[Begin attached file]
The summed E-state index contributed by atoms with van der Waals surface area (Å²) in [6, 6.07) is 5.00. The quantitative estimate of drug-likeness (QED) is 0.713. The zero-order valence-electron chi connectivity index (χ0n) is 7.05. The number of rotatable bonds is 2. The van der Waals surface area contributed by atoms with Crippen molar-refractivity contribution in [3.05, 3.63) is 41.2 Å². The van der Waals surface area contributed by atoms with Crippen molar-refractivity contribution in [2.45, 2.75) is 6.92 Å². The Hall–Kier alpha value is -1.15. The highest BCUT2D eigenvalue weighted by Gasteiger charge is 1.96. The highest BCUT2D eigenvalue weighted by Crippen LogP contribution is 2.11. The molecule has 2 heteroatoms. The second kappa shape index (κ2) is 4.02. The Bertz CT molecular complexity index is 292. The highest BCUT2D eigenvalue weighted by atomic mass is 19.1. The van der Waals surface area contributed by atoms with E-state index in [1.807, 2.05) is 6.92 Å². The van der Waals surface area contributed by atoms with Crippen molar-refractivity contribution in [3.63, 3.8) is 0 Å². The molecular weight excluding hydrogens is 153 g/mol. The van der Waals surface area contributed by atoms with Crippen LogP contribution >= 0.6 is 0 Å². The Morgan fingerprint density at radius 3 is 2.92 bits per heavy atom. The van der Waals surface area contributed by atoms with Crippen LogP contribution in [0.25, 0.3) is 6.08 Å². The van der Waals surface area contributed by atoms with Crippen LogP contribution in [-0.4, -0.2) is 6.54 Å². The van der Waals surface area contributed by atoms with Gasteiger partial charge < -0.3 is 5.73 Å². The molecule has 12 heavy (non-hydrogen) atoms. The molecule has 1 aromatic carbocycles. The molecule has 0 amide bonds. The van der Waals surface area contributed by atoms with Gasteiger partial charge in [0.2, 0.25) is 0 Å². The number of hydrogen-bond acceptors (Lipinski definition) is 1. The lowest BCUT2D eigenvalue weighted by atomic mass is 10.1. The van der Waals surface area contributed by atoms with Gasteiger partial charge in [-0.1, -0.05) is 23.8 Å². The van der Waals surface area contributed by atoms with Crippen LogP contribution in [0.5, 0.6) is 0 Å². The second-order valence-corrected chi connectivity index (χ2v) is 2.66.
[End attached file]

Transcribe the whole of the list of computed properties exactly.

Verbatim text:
The summed E-state index contributed by atoms with van der Waals surface area (Å²) in [6, 6.07) is 5.00. The quantitative estimate of drug-likeness (QED) is 0.713. The zero-order valence-electron chi connectivity index (χ0n) is 7.05. The number of rotatable bonds is 2. The van der Waals surface area contributed by atoms with Crippen molar-refractivity contribution in [3.05, 3.63) is 41.2 Å². The van der Waals surface area contributed by atoms with Crippen molar-refractivity contribution in [2.45, 2.75) is 6.92 Å². The Hall–Kier alpha value is -1.15. The highest BCUT2D eigenvalue weighted by Gasteiger charge is 1.96. The highest BCUT2D eigenvalue weighted by Crippen LogP contribution is 2.11. The molecule has 2 heteroatoms. The second kappa shape index (κ2) is 4.02. The Bertz CT molecular complexity index is 292. The highest BCUT2D eigenvalue weighted by atomic mass is 19.1. The van der Waals surface area contributed by atoms with E-state index in [1.807, 2.05) is 6.92 Å². The van der Waals surface area contributed by atoms with Crippen molar-refractivity contribution in [3.63, 3.8) is 0 Å². The molecular weight excluding hydrogens is 153 g/mol. The van der Waals surface area contributed by atoms with Crippen LogP contribution >= 0.6 is 0 Å². The Morgan fingerprint density at radius 3 is 2.92 bits per heavy atom. The van der Waals surface area contributed by atoms with Crippen LogP contribution in [0.25, 0.3) is 6.08 Å². The van der Waals surface area contributed by atoms with Crippen LogP contribution in [-0.4, -0.2) is 6.54 Å². The van der Waals surface area contributed by atoms with Gasteiger partial charge < -0.3 is 5.73 Å². The molecule has 12 heavy (non-hydrogen) atoms. The molecule has 1 aromatic carbocycles. The molecule has 0 amide bonds. The van der Waals surface area contributed by atoms with Gasteiger partial charge in [0.2, 0.25) is 0 Å². The number of hydrogen-bond acceptors (Lipinski definition) is 1. The lowest BCUT2D eigenvalue weighted by atomic mass is 10.1. The van der Waals surface area contributed by atoms with Gasteiger partial charge in [-0.1, -0.05) is 23.8 Å². The van der Waals surface area contributed by atoms with Crippen LogP contribution in [0.5, 0.6) is 0 Å². The second-order valence-corrected chi connectivity index (χ2v) is 2.66.